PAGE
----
If sex is not a spectator event, then how I look naked only matters to my lover, and myself. Putting aside looking, touch is still wonderful. Better than ever. Yes, a bit more massage oil is required, and sometimes a bit more time needs to be taken to arouse the napping libido. Games are fun. So is role-playing, and dress-ups. My lover is not a young man, just as I’m no longer a young woman. I could look at him through critical eyes, but when I look at him, I see the dearest person in my life. And from that tenderness, lust grows.

So here’s the rub

Is it time to stop looking in mirrors? To be kinder to myself? This takes effort. Feeling good about this ageing body of mine is a journey. It’s one I don’t necessarily want to take, but what’s the alternative? I don’t want to be someone who shuts herself down to life, to lust. I have no intention of vanishing into the background, going grey, or disappearing into a frumpy middle-aged body or clothes.

I still dress for an audience, but now it’s mostly women. And my lover. In his eyes, I am still the most attractive woman in the room. So he tells me. And for me, for now, that’s enough.


Image: Jairo Alzate

CR Portrait June15 copyChristine is a writer and filmmaker. Her recent projects include writing and directing the science-fiction feature film I am Evangeline, featuring Georgia Flood (screening MUFF and STUFF) and the documentary Remain in Light on award-winning architect Sean Godsell. She has multiple credits in short drama, educational film and digital stories that have screened at local and international festivals. Her articles have been published in the Herald Sun weekend magazine and MamaMia. She also creates web content for Briarbird.com.


  • melinda commented on February 3, 2016 Reply

    Great article on a tough subject, Christine, much appreciated thank you. Though I still hope to age with irreverence and plenty of silliness myself – and have had a some fine role models to base that on! And I think those things become more possible without the male gaze constantly critiquing ‘beauty’. I certainly feel freer and stronger at 54 than 24.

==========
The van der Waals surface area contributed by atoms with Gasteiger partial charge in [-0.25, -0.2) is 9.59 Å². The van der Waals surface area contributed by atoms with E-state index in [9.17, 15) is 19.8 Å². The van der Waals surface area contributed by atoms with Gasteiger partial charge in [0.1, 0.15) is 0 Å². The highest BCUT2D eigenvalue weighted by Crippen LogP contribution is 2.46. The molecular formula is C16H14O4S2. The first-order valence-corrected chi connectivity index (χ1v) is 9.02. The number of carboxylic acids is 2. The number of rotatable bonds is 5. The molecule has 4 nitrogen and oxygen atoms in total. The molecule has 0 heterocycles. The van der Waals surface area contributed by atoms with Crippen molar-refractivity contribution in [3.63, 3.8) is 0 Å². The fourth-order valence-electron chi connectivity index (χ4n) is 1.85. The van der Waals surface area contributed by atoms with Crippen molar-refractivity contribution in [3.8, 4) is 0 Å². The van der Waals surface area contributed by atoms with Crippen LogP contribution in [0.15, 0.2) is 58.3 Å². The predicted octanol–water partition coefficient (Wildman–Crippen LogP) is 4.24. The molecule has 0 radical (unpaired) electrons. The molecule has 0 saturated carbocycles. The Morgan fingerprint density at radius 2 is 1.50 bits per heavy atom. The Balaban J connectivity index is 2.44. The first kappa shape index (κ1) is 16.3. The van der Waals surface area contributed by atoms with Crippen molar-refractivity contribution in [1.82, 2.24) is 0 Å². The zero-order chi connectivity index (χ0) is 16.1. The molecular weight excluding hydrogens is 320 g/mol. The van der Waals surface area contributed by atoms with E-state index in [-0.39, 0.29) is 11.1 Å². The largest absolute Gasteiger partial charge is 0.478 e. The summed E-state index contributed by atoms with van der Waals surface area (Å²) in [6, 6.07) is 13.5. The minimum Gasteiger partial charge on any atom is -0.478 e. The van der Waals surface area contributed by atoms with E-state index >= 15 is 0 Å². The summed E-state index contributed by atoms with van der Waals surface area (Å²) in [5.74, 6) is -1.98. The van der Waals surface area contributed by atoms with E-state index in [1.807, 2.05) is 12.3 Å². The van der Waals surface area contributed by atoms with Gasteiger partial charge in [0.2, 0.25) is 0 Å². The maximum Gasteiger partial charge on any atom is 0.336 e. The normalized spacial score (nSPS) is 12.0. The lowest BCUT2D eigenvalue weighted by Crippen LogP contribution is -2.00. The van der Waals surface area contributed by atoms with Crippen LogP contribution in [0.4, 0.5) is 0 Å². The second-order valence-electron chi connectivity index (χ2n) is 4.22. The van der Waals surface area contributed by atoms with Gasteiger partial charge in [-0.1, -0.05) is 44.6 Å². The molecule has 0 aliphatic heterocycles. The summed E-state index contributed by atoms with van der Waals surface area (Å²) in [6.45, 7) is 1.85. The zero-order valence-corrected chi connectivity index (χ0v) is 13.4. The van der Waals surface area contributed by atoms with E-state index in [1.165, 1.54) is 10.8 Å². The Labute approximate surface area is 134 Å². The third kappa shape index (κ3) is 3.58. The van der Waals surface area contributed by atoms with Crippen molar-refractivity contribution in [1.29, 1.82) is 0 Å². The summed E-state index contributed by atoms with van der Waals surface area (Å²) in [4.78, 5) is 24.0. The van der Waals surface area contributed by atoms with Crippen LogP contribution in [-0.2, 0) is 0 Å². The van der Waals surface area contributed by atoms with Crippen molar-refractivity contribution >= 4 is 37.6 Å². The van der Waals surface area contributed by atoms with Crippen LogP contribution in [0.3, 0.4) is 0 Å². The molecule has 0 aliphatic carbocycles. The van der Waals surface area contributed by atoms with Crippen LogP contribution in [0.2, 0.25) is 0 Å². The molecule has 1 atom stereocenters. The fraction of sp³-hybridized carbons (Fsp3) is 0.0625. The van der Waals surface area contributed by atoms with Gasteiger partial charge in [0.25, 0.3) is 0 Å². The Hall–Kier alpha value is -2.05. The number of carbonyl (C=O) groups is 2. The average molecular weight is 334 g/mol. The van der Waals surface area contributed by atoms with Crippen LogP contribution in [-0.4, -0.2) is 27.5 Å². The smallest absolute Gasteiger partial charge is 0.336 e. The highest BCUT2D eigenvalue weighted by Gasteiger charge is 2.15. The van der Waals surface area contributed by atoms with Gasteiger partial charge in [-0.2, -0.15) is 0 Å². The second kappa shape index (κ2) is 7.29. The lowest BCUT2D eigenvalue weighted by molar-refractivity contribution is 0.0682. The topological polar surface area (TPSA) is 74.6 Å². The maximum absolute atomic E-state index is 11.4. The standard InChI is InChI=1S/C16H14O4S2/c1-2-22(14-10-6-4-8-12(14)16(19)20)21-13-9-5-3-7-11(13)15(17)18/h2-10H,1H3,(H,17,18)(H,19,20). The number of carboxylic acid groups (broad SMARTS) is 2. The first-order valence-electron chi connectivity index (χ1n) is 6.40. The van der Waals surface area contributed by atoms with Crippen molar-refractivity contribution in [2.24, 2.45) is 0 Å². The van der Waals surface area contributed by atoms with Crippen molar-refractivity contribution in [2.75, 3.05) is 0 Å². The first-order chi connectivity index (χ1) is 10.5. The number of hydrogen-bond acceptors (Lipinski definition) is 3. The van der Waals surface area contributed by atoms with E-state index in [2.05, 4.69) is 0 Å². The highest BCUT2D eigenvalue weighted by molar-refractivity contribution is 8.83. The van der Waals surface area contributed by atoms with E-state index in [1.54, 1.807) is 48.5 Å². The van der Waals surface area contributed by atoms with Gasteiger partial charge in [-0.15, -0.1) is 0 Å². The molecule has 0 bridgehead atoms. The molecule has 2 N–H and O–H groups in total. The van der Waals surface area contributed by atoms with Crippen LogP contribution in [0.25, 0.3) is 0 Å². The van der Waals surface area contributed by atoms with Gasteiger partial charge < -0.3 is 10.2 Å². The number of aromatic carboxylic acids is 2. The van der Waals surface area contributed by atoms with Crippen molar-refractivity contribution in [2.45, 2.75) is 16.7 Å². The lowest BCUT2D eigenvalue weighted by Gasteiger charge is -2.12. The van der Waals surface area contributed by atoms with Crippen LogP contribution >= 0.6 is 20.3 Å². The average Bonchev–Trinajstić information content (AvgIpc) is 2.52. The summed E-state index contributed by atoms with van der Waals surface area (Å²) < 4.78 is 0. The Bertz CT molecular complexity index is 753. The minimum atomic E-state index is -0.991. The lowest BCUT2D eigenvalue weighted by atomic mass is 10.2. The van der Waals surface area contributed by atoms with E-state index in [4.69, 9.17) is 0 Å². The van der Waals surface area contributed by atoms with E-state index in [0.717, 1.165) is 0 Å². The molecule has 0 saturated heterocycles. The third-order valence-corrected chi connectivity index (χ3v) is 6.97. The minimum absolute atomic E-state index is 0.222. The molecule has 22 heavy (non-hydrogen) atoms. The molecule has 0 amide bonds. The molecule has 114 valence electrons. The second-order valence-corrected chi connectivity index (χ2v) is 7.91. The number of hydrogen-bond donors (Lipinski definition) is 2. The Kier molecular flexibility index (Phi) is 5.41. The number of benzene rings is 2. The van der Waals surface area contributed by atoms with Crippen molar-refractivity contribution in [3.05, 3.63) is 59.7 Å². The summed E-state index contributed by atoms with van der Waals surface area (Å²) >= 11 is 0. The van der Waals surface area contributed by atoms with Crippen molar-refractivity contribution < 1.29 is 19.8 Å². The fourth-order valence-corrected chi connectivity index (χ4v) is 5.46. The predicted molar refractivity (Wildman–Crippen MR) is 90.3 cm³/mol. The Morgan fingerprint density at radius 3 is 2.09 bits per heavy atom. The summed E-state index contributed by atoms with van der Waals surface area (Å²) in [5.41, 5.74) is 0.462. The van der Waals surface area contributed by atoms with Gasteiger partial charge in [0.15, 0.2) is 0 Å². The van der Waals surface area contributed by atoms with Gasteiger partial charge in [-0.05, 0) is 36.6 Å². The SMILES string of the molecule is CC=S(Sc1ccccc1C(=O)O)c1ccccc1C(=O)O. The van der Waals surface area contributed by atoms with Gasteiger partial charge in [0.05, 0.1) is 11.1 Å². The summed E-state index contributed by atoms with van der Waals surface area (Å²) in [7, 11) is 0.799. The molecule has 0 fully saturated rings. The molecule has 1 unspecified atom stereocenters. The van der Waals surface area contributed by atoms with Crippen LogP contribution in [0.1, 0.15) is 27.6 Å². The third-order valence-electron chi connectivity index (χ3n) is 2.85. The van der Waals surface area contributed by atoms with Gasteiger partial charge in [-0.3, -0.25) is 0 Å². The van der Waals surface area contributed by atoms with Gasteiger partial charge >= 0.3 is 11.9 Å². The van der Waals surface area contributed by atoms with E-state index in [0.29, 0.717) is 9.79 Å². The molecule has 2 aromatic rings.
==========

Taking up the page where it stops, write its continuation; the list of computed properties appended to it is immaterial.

• Christine commented on February 3, 2016 Reply

      Thanks Melinda! I just joined this choir full of irreverent and gutsy women post 50 so I too am surrounding myself with fabulous women!

  • Christina commented on February 3, 2016 Reply

    Love this line Christine. “I still dress for an audience, but now it’s mostly women”.

  • Jen commented on February 4, 2016 Reply

    Thank you for writing this. Beautiful, vulnerable truth is here.

  • Carol Middleton commented on February 4, 2016 Reply

    An honest and unabashed article. As an even older woman, I’m not too keen on mirrors either, Christine. Yes, let playfulness and irreverence rule! Now I can no longer present a youthful face to the world, I’m happy to take myself less seriously and let others take me as they find me. And it’s great to have escaped the seriousness and angst of my twenties!

  • Caroline Yego commented on February 5, 2016 Reply

    Christine, a good piece. Am there too but I dress and feel for myself. Am as young as I feel not the way I look. It takes courage but it’s true.

  • Libby Barry commented on February 12, 2016 Reply

    Great writing Christine. I actually felt uncomfortable when (some) men would look at me when I was younger (in my 20’s) so although I miss my physical beauty, I find being ‘grey’ can give me a certain anonymity that means I am respected for my experience as an older midwife but, at the same time, also care less and less about what other people think of what I wear or how I look.

  • Ellis Tomlin commented on February 15, 2016 Reply

    My God! so many truths, I cringe at the sight of mirrors. I’m older, much older and feel it.
    And yet I feel a certain comfort within myself.

    My age no longer has relevance; I’m past the mirrors, I look into a good book instead, and I become one of the characters travelling on an adventure.